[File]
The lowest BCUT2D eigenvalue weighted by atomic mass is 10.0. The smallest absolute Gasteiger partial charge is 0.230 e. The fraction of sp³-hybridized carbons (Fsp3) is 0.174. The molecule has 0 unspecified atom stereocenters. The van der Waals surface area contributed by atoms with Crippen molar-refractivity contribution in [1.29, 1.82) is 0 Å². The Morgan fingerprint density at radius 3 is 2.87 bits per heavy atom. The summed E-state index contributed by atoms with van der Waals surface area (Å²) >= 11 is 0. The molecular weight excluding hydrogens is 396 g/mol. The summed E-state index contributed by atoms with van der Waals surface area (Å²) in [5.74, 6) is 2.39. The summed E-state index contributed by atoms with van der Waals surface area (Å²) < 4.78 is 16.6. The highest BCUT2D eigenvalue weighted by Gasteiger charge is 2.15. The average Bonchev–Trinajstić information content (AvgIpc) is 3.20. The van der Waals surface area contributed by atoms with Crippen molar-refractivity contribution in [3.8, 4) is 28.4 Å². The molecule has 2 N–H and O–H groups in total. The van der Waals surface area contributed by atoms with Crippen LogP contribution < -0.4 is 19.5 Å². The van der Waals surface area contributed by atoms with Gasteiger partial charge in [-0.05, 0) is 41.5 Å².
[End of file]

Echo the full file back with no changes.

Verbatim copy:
The lowest BCUT2D eigenvalue weighted by atomic mass is 10.0. The smallest absolute Gasteiger partial charge is 0.230 e. The fraction of sp³-hybridized carbons (Fsp3) is 0.174. The molecule has 0 unspecified atom stereocenters. The van der Waals surface area contributed by atoms with Crippen molar-refractivity contribution in [1.29, 1.82) is 0 Å². The Morgan fingerprint density at radius 3 is 2.87 bits per heavy atom. The summed E-state index contributed by atoms with van der Waals surface area (Å²) >= 11 is 0. The molecular weight excluding hydrogens is 396 g/mol. The summed E-state index contributed by atoms with van der Waals surface area (Å²) in [5.74, 6) is 2.39. The summed E-state index contributed by atoms with van der Waals surface area (Å²) < 4.78 is 16.6. The highest BCUT2D eigenvalue weighted by Gasteiger charge is 2.15. The average Bonchev–Trinajstić information content (AvgIpc) is 3.20. The van der Waals surface area contributed by atoms with Crippen molar-refractivity contribution in [3.8, 4) is 28.4 Å². The molecule has 2 N–H and O–H groups in total. The van der Waals surface area contributed by atoms with Crippen LogP contribution < -0.4 is 19.5 Å². The van der Waals surface area contributed by atoms with Gasteiger partial charge in [-0.05, 0) is 41.5 Å².